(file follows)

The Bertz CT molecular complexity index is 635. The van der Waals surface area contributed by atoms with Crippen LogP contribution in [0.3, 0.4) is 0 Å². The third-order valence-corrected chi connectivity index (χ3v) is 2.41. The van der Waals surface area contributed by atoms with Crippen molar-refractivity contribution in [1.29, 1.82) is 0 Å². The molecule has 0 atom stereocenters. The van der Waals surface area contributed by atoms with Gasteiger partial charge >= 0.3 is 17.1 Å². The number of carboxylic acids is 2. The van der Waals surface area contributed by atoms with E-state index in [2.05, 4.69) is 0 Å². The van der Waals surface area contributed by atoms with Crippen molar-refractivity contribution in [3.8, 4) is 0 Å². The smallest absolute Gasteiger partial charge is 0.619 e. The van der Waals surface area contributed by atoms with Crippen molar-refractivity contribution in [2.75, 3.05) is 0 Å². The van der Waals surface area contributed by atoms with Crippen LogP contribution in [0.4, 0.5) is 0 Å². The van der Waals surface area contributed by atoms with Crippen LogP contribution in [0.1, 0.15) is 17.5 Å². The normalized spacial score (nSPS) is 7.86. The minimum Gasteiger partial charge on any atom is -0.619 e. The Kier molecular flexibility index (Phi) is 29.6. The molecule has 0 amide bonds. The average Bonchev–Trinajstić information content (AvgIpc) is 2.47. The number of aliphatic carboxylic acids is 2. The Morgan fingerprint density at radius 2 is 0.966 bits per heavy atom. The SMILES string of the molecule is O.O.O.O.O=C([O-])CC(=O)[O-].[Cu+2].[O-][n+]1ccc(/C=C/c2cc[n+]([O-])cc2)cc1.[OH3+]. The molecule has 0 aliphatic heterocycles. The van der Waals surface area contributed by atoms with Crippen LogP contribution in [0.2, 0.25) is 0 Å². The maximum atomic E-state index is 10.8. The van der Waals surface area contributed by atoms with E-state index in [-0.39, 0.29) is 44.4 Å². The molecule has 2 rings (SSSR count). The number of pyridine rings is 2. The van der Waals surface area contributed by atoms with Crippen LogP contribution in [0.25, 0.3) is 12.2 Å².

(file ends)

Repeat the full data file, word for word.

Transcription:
The Bertz CT molecular complexity index is 635. The van der Waals surface area contributed by atoms with Crippen LogP contribution in [0.3, 0.4) is 0 Å². The third-order valence-corrected chi connectivity index (χ3v) is 2.41. The van der Waals surface area contributed by atoms with Crippen molar-refractivity contribution in [1.29, 1.82) is 0 Å². The molecule has 0 atom stereocenters. The van der Waals surface area contributed by atoms with Gasteiger partial charge >= 0.3 is 17.1 Å². The number of carboxylic acids is 2. The van der Waals surface area contributed by atoms with E-state index in [2.05, 4.69) is 0 Å². The van der Waals surface area contributed by atoms with Crippen molar-refractivity contribution in [3.8, 4) is 0 Å². The smallest absolute Gasteiger partial charge is 0.619 e. The van der Waals surface area contributed by atoms with Crippen molar-refractivity contribution in [2.75, 3.05) is 0 Å². The van der Waals surface area contributed by atoms with Crippen LogP contribution in [0.4, 0.5) is 0 Å². The van der Waals surface area contributed by atoms with Crippen LogP contribution in [0.1, 0.15) is 17.5 Å². The normalized spacial score (nSPS) is 7.86. The minimum Gasteiger partial charge on any atom is -0.619 e. The Kier molecular flexibility index (Phi) is 29.6. The molecule has 0 amide bonds. The average Bonchev–Trinajstić information content (AvgIpc) is 2.47. The number of aliphatic carboxylic acids is 2. The Morgan fingerprint density at radius 2 is 0.966 bits per heavy atom. The SMILES string of the molecule is O.O.O.O.O=C([O-])CC(=O)[O-].[Cu+2].[O-][n+]1ccc(/C=C/c2cc[n+]([O-])cc2)cc1.[OH3+]. The molecule has 0 aliphatic heterocycles. The van der Waals surface area contributed by atoms with Crippen LogP contribution in [0.2, 0.25) is 0 Å². The maximum atomic E-state index is 10.8. The van der Waals surface area contributed by atoms with E-state index in [-0.39, 0.29) is 44.4 Å². The molecule has 2 rings (SSSR count). The number of pyridine rings is 2. The van der Waals surface area contributed by atoms with Crippen LogP contribution in [0.25, 0.3) is 12.2 Å².